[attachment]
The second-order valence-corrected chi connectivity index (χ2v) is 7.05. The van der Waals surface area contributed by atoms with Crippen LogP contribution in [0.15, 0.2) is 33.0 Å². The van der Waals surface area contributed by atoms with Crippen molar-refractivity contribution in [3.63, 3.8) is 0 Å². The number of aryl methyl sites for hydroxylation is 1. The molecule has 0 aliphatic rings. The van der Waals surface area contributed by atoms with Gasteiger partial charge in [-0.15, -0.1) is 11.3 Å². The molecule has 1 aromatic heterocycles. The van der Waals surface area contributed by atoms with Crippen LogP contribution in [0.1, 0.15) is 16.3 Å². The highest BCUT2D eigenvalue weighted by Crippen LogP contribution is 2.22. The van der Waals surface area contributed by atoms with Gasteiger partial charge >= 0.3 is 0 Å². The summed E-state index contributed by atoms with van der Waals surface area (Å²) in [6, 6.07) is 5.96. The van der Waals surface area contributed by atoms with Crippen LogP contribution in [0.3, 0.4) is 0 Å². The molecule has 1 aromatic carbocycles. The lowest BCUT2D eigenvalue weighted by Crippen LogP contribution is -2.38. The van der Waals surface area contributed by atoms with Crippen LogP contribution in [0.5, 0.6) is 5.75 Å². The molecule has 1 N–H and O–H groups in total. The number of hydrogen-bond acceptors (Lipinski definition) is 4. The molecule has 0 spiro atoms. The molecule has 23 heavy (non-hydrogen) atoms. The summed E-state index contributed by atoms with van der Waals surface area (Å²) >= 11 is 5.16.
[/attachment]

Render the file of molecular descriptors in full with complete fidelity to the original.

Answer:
The second-order valence-corrected chi connectivity index (χ2v) is 7.05. The van der Waals surface area contributed by atoms with Crippen LogP contribution in [0.15, 0.2) is 33.0 Å². The van der Waals surface area contributed by atoms with Crippen molar-refractivity contribution in [3.63, 3.8) is 0 Å². The number of aryl methyl sites for hydroxylation is 1. The molecule has 0 aliphatic rings. The van der Waals surface area contributed by atoms with Gasteiger partial charge in [-0.15, -0.1) is 11.3 Å². The molecule has 1 aromatic heterocycles. The van der Waals surface area contributed by atoms with Crippen LogP contribution in [0.1, 0.15) is 16.3 Å². The highest BCUT2D eigenvalue weighted by Crippen LogP contribution is 2.22. The van der Waals surface area contributed by atoms with Gasteiger partial charge >= 0.3 is 0 Å². The summed E-state index contributed by atoms with van der Waals surface area (Å²) in [6, 6.07) is 5.96. The van der Waals surface area contributed by atoms with Crippen LogP contribution in [0.3, 0.4) is 0 Å². The molecule has 1 aromatic carbocycles. The lowest BCUT2D eigenvalue weighted by Crippen LogP contribution is -2.38. The van der Waals surface area contributed by atoms with Crippen LogP contribution in [0.5, 0.6) is 5.75 Å². The molecule has 1 N–H and O–H groups in total. The number of hydrogen-bond acceptors (Lipinski definition) is 4. The molecule has 0 spiro atoms. The molecule has 23 heavy (non-hydrogen) atoms. The summed E-state index contributed by atoms with van der Waals surface area (Å²) >= 11 is 5.16.